By Maggie Su, Summer Associate Legal Perspectives July 16, 2018
Tesla’s co-founder and CEO Elon Musk, whom many regard as having ingenious ideas that are out of this world, is currently entangled in a copyright situation over an image that is – well, out of this world. Artist Tom Edwards of Denver, Colorado claims that Musk has used one of his original mug designs, which features a car being powered by gas from a unicorn’s behind, without authorization. The reverse side of the mug reads, “Electric cars are good for the environment because electricity comes from magic!”
It all started in February 2017, when Musk tweeted a photo of that very mug, calling it “maybe my favorite mug ever.” A month later, he tweeted, “Made today on Tesla sketch pad” and included a photo of a sketch of the unicorn. Just like the mug, the “sketch pad” illustration sports a rainbow in the background, multiple smiley faces dotting the sky, and a goofily-grinning unicorn emitting a puff of gas into a tube that is connected to a green car. Musk was now using the unicorn image to promote Tesla’s latest “sketch pad” feature. When an image is used commercially, its creator usually has the right to claim compensation.
Edwards did not take action until Tesla used the design again, this time by sending out a digital Christmas card to all Tesla car owners featuring the farting unicorn in December 2017. The farting unicorn also showed up as an app icon on the Tesla console screen. Edwards is now seeking compensation for Tesla’s use of the unicorn image. In May 2018, Edwards sent a letter to the company asking for compensation. However, there was no initial response. When confronted by Edwards’ daughter via Twitter, Musk brazenly tweeted back, “We gained no financial benefit. Have asked my team to use a diff example going forward. He can sue for money if he wants, but that’s kinda lame. If anything, this attention increased his mug sales.” Many Twitter users were quick to jump in on the conversation. According to The Denver Post, due to all the pressure from media attention, Tesla has finally responded to the letter, and now Edwards’ and Tesla’s lawyers are working out a settlement. Edwards has said that he is fine with Musk using the art so long as he is compensated.
Edwards may not realize how lucky he is that settlement is a real possibility for him. While it is true that under the Copyright Act of 1976, the act of producing an original work imbues it with copyright, statute 17 U.S.C. § 412 presents a distinction in the damages an artist is eligible to receive depending on when the work was registered with the U.S. Copyright Office. Specifically, an artist cannot receive statutory damages or attorney’s fees for any infringement of copyright that occurred before the effective date of the work’s registration. In this case, Edwards did not register his image with the U.S. Copyright Office until after the misuse commenced, so it would have been a financial risk for him to dive into the litigation process. Even if he eventually prevailed in his claims against the mighty Tesla, an extensive lawsuit could mean that any damages he obtained would get swallowed up by the attorney’s fees he would be individually responsible for.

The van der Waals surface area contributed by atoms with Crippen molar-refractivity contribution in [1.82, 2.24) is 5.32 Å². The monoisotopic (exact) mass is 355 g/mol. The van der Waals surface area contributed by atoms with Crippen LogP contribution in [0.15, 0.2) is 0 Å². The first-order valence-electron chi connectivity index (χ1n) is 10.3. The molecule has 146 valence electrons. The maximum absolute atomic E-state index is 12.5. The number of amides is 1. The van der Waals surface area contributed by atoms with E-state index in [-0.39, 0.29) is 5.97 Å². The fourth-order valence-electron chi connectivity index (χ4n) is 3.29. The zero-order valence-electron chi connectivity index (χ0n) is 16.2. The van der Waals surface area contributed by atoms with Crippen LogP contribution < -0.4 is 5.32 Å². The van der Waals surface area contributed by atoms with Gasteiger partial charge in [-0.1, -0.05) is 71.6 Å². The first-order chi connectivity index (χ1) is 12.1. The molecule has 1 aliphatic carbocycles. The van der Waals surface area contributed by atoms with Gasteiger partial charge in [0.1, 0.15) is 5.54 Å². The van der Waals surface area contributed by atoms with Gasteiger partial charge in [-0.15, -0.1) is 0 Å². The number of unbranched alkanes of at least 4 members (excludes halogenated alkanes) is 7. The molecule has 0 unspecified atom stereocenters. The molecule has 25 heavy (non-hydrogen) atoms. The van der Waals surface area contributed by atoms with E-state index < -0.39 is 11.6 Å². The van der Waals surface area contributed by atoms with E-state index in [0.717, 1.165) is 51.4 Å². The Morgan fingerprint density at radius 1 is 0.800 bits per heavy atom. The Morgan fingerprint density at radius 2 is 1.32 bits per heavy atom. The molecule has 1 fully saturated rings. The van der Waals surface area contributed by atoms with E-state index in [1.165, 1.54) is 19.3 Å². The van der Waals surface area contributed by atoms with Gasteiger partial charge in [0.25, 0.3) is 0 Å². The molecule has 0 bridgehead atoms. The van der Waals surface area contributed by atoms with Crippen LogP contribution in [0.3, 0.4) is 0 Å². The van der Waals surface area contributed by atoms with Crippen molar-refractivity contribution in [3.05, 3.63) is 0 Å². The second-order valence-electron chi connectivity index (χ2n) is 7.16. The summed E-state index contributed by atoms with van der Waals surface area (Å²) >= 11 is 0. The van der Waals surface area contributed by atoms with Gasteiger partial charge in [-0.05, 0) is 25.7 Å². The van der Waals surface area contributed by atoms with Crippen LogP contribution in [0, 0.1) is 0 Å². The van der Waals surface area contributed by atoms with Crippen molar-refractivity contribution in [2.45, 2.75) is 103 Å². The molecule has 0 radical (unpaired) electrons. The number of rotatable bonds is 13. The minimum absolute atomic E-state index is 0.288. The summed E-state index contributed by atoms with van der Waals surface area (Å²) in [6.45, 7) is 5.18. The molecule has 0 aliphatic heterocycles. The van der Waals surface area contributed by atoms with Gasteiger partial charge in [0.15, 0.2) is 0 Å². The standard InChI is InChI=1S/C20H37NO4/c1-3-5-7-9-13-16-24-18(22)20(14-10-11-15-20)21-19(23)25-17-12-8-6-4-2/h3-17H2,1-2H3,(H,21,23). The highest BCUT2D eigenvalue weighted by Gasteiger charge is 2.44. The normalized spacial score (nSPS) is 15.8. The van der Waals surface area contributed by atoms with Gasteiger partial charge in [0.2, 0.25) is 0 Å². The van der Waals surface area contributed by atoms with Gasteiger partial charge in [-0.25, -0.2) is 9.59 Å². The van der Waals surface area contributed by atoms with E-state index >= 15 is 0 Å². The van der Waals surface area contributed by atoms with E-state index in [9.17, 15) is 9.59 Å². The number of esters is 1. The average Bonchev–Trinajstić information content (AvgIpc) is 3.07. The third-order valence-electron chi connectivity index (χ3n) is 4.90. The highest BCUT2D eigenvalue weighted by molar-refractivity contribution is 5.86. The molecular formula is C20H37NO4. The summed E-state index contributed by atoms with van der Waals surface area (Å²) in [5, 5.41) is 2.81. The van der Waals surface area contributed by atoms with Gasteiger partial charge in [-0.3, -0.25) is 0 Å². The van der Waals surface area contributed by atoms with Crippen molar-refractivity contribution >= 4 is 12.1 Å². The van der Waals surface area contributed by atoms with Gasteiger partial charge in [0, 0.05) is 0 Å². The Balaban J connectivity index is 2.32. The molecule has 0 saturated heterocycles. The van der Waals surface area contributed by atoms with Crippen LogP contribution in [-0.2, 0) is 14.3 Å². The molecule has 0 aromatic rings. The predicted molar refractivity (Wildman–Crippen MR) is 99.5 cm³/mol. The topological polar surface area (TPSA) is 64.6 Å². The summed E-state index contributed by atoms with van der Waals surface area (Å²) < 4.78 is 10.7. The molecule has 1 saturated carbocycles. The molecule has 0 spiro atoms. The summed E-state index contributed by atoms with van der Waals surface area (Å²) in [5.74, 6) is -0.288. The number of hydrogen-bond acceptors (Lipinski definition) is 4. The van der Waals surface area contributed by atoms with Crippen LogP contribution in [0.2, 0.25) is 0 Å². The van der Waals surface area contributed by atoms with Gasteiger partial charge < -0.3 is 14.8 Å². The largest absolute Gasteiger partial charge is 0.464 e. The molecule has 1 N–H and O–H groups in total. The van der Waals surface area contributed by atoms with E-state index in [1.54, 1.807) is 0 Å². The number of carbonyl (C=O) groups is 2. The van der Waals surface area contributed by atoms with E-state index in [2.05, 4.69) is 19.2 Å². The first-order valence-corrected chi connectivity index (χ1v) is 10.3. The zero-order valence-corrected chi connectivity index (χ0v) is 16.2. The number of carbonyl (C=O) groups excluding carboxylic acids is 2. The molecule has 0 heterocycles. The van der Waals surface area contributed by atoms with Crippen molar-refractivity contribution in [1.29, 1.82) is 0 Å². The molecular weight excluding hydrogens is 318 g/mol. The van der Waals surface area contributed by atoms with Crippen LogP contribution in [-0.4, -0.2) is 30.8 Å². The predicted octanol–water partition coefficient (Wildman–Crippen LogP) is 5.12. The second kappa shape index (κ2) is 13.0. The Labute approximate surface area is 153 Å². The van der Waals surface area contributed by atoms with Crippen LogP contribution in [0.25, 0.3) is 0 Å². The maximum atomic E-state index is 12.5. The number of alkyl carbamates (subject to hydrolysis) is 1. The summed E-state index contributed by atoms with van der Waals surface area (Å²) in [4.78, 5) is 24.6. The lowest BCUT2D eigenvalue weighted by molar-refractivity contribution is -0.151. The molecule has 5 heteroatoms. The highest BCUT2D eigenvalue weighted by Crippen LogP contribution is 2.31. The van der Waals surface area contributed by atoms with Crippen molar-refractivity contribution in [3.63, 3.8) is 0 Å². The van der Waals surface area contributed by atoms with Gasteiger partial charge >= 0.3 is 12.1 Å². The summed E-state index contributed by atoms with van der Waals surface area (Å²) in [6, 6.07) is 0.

Had this issue not received the attention it did through social media, Musk likely would not have relented, and Edwards would have probably decided to drop the issue instead of expending substantial resources for the sake of litigation. Tesla may not have enjoyed any direct financial benefit, but by using a blatant copy of an artist’s work for a promotional campaign, the company engaged in a clear copyright infringement. Whatever people’s opinions are on the unicorn mug itself, Edwards deserved compensation beyond simply being able to sell a few more mugs, especially when the corporation who misused the image reported $3.3 billion in revenue in 2017, and thus is in a position to offer Edwards some form of payment. Social media may have been the sling and the stone in this situation if we are to employ Edwards’ “David and Goliath” analogy that he has referenced in interviews, and if a hefty settlement does emerge in this situation, it could be a way for artists to topple the “Goliath” corporations who take advantage of them. In fact, Edwards has said he wanted to speak out partially because of similar stories he often heard from fellow artists. “I realize my farting unicorn is not as serious as whistleblowers,” he said, “but honestly, it’s all about integrity.” He added: “I’d really like to get on Elon Musk’s good side…he’s really, really interesting. But he isn’t above copyright law.”
Artists like Edwards can greatly benefit from registering their original works as soon as possible so that their legal positions are strengthened if copyright infringement ever does occur. Under 17 U.S.C. §§ 412, 504, and 505, if a copyright is registered within three months of publication or prior to the commencement of an infringement, the copyright owner can pursue statutory damages and attorney’s fees. Since it is difficult in practice to prove that actual damages have been incurred or that the infringer has enjoyed substantial profits through infringement, seeking statutory damages and attorneys’ fees may be the best method for the artist to receive any compensation. Furthermore, according to 17 U.S.C. § 410(c), a copyright registration constitutes prima facie evidence of a copyright’s validity. An artist with a copyright has the exclusive right to reproduce, copy, or change the work, and the copyright notifies the world that the artist owns the work along with all the rights of ownership. Thus, artists should not hesitate to begin the process of registering their original works with the U.S. Copyright Office.
If you're an artist looking to navigate the shores of the U.S. Copyright Office, please don’t hesitate to contact us.